SOUTH AFRICA IN THE BRINK OF JUNK STATUS
Written by: Xolisani Khumalo
President Jacob Zuma answered questions on Tuesday in his quarterly appearance in the National Council of Provinces. Among the six questions asked was one on the imminent threat of the country’s economy being rated down to junk status.
According to Gina Schoeman, a global economists, a downgrade to junk status would mean a hike in interest rate when the government borrows money from international banks and bad credit rating which essentially translates to public services being strained because there isn’t enough money to run them, as investors would have pulled out.
Zuma opened his statement by explaining what credit rating agencies are and re-assured the nation that these agencies do not really impact on agreements between countries.
“We take the agencies and their work very seriously while ratings agencies are an important feature on world economies they don’t necessarily impact on agreements between countries,” said the president.
Zuma mentioned the importance of rating agencies and later denounced their importance and impact on relations between countries to which, ANC North West MP, Gerard Nthebe asked:
“While we appreciate and wait with great anticipation the establishment of the Brazil, Russia, India, China and South Africa (BRICS) rating agency, please explain the rationale behind such a noble idea, and what is, if any the benefit of the developing countries and BRICS members states in terms of the rating agencies that might come in the near future?” asked Nthebe.
The president then explained how BRICS members felt the manner in which rating agencies operated was not balanced as they do not operate from the understandings and the philosophy of the developing countries’ economy.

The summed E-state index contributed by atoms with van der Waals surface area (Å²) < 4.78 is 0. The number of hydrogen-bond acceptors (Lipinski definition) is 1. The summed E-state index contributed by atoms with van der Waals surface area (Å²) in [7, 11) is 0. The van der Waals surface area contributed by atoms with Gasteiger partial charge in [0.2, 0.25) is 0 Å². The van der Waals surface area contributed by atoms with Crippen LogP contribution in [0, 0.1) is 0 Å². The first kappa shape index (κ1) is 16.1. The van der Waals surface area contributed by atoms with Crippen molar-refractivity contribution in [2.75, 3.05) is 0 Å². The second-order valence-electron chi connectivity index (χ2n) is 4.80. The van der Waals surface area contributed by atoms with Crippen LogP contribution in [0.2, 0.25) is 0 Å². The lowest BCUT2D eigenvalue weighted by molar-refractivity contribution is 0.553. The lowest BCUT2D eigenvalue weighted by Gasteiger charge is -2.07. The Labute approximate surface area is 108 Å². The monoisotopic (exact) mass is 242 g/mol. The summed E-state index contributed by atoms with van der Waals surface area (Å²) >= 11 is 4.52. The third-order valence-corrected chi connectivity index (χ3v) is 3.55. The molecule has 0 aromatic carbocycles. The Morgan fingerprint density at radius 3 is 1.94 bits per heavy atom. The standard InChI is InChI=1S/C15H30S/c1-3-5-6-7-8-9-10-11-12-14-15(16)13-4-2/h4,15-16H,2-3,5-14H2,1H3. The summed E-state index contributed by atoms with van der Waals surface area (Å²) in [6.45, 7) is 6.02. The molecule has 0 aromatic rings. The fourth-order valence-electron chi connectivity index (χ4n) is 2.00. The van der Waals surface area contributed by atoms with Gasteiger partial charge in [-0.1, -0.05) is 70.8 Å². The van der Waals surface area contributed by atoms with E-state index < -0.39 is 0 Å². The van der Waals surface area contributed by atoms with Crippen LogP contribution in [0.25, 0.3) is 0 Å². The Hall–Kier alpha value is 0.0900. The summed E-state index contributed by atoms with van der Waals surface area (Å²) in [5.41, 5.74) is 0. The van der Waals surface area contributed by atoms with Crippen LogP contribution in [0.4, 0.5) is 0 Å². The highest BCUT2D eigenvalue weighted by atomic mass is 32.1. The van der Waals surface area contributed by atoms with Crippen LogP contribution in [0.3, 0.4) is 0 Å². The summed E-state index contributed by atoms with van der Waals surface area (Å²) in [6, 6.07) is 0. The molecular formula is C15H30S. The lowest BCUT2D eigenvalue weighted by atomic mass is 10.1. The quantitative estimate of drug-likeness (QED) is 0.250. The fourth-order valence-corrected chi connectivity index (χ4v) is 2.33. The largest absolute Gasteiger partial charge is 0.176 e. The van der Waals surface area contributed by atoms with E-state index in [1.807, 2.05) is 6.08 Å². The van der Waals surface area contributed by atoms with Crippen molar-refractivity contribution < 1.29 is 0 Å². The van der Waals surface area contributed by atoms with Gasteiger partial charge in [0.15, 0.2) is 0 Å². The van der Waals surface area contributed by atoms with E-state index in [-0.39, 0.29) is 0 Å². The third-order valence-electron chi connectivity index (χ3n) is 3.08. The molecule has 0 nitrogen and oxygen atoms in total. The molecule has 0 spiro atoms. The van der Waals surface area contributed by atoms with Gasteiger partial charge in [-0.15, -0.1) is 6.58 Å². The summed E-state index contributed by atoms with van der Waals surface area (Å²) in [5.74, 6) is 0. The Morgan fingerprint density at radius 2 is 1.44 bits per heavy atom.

“You will appreciate that the concentration of rating doesn’t seem to be well balanced according to the view of BRICS. Example the entire Europe has been in difficulties for a long time and there are no rating agencies that visits those countries from time to time to rate them but if the developing countries have difficulties they come rate and make public statements continuously,” said Zuma.
With South Africa getting rated by a Standard and Poor rating agency on the 2nd of December, it seems like the president unlike many economists, is not really worried.
“Leaving aside the fact that the views of the economists in the world are not exactly the same – BRICS thinks we need a rating agency that will be moving from an understanding and philosophy of these countries as to how the economy should be. That’s precisely why they have taken the decision of rating themselves,” he further added.
Although some questions pertaining the rating of the country were not answered, Chairperson of the NCOP, Thandi Modise expressed more than once that the president was not obliged to answer all question and that he was within his right to not answer.
*Photo by: Menelisi Ndwandwe